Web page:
Innovation Not Transformation: A Return to Weapons Technology

Defense Department officials spent the last couple administrations preoccupied with building a strategy to deal with cockroaches hellbent on asymmetrical warfare. But while they were busy with “transformation,” not “innovation,” Defense Department scientists and engineers have been quietly working on some pretty cool weapons technology that sounds like it comes straight out of sci-fi.

And though development has been slow to yield applicable products, defense and security policy analyst Tom Donnelly is clearly optimistic about some recent breakthroughs:

Perhaps the most tantalizing near-term technologies are related to the substitution of intense amounts of electrical energy for the explosive power of gunpowder. This comprises a kind of catch-all category that subsumes several developments and could have—at least to leaders with an engineering mindset—multiple applications. Fielding electrical-energy-based weapons depends upon the ability to generate and to store immense amounts of power, and then release it either as a destructive force on its own or to propel a projectile at extremely high speeds. Stored electricity might prove to be the gunpowder of the future.

The Defense Department and the military services have been experimenting with these technologies for a decade and more. The Army and Navy have tested a number of “railgun” designs. Railguns are electromagnetic launchers with a parallel set of conductors—the “rails”—that accelerate a sliding armature by passing a very strong current down one rail, along the armature to the other rail. In essence, it’s a 21st-century slingshot that hurls a very dense, but inert, projectile about twice as fast as a traditional cannon; the kinetic energy of these projectiles is enormous. …

(O)n the cusp of science fiction and reality is the prospect of using directed energy itself as a weapon. Indeed, some low-level forms of directed energy have been employed by the military for some time: microwave systems that heat the water in skin cells, causing irritation, have been used as a crowd-control measure; microwaves also have been fielded to fry enemy electronic systems. Even the radars on combat aircraft may have limited applications in disrupting the sensors of attacking missiles. And, as far back as 2002, the U.S. Air Force began flying an “Airborne Laser”—basically, a giant high-energy chemical laser stuffed inside a 747 commercial aircraft body—as a missile defense test system. In January 2010 the system successfully passed an intercept test and a month later destroyed two targets in a single engagement. But shortly thereafter, amid one of the many rounds of defense budget reductions during the Obama Administration, the effort was scrapped. In many ways, fielding the system as designed was a bad idea—the laser itself needed to be more powerful and would have required a large and vulnerable aircraft to fly within range of enemy air defenses—but the underlying concept was sound and indicative that such systems were technologically feasible, if tactically immature. Also, it was clear that using electricity rather than chemistry as a power source was a better solution.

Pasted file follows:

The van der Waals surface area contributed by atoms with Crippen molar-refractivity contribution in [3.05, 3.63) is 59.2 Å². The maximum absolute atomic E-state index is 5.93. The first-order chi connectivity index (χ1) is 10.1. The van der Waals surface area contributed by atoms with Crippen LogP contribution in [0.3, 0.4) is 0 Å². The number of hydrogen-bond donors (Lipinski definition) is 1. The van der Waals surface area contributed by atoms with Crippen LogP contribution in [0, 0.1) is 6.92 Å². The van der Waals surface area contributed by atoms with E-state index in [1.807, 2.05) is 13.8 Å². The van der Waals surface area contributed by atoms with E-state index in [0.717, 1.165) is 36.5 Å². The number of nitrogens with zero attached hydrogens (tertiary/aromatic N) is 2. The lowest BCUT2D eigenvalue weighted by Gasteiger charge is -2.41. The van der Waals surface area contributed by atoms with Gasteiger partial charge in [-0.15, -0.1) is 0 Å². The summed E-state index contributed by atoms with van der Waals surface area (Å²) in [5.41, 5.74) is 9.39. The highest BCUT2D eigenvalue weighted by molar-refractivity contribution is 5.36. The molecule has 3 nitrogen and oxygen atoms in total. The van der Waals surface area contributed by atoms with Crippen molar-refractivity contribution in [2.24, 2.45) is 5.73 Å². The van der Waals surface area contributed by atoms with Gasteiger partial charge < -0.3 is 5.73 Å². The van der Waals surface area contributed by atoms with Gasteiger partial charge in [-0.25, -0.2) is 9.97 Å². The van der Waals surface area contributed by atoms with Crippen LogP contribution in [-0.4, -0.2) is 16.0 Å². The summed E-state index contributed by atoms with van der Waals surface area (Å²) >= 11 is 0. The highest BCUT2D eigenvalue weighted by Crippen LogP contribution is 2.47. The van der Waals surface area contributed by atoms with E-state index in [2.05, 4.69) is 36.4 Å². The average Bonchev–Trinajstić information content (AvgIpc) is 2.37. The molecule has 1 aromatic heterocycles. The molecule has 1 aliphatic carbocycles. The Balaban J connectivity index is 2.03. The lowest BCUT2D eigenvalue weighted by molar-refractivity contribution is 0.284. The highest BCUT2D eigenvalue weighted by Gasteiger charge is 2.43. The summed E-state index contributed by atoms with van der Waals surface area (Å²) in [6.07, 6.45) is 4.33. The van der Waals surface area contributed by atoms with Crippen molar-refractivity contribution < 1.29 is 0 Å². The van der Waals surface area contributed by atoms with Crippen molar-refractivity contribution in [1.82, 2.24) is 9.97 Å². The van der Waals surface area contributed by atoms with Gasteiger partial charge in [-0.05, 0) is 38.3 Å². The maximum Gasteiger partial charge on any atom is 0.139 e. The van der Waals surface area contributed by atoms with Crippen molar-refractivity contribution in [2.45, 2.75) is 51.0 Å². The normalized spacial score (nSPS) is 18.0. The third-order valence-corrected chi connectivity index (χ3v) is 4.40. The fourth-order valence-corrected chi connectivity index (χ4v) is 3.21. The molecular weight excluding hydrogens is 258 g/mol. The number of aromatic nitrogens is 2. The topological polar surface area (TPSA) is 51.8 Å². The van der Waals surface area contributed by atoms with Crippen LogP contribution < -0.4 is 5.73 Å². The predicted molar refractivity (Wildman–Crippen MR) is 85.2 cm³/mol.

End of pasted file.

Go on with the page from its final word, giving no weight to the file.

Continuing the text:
Regardless of how America wants to deal with new or unknown threats, the most important element of a strong defense is making sure the U.S. has a tactical advantage — training, equipment, and numbers — if and when U.S. servicemen and women have to go back out and demonstrate America’s conventional-force strength.

That means keeping the focus on innovation, not transformation.

The enthusiasts for “transformation” of the past generation have been looking through the wrong end of the telescope; their model of innovation was that, starved of funds, the U.S. armed services would have to think of new ways to fight. But, through history, the process of change in war has been one that more frequently rewards practical tinkering — matching organizations and doctrine to technologies — more than bold conceptualization.

In other words, the key to winning war is being able to put up a wholly superior fight.